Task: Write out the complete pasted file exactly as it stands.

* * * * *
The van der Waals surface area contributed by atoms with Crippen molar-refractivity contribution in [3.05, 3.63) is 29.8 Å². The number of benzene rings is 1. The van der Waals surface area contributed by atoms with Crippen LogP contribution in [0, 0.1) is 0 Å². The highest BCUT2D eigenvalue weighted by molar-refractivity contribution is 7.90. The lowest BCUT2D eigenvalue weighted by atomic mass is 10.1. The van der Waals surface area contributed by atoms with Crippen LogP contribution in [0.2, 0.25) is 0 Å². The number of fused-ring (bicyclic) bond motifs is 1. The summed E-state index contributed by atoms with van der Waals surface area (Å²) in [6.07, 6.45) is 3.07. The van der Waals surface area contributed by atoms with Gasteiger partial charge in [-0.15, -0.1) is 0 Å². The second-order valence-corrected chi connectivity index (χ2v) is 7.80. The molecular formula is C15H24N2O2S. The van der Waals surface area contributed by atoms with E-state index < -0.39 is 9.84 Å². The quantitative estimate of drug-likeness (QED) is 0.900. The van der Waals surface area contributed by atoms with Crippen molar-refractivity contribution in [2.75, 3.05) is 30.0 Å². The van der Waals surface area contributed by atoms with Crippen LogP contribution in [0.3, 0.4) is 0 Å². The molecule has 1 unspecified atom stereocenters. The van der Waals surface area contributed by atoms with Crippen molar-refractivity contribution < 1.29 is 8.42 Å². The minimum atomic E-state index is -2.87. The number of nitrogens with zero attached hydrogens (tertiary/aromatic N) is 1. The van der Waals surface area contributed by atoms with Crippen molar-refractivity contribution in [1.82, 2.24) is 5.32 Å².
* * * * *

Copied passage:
The van der Waals surface area contributed by atoms with Crippen molar-refractivity contribution in [3.05, 3.63) is 29.8 Å². The number of benzene rings is 1. The van der Waals surface area contributed by atoms with Crippen LogP contribution in [0, 0.1) is 0 Å². The highest BCUT2D eigenvalue weighted by molar-refractivity contribution is 7.90. The lowest BCUT2D eigenvalue weighted by atomic mass is 10.1. The van der Waals surface area contributed by atoms with Crippen LogP contribution in [0.2, 0.25) is 0 Å². The number of fused-ring (bicyclic) bond motifs is 1. The summed E-state index contributed by atoms with van der Waals surface area (Å²) in [6.07, 6.45) is 3.07. The van der Waals surface area contributed by atoms with Gasteiger partial charge in [-0.15, -0.1) is 0 Å². The second-order valence-corrected chi connectivity index (χ2v) is 7.80. The molecular formula is C15H24N2O2S. The van der Waals surface area contributed by atoms with E-state index < -0.39 is 9.84 Å². The quantitative estimate of drug-likeness (QED) is 0.900. The van der Waals surface area contributed by atoms with Crippen molar-refractivity contribution in [2.75, 3.05) is 30.0 Å². The van der Waals surface area contributed by atoms with Crippen LogP contribution in [0.3, 0.4) is 0 Å². The molecule has 1 unspecified atom stereocenters. The van der Waals surface area contributed by atoms with Crippen molar-refractivity contribution < 1.29 is 8.42 Å². The minimum atomic E-state index is -2.87. The number of nitrogens with zero attached hydrogens (tertiary/aromatic N) is 1. The van der Waals surface area contributed by atoms with Crippen molar-refractivity contribution in [1.82, 2.24) is 5.32 Å².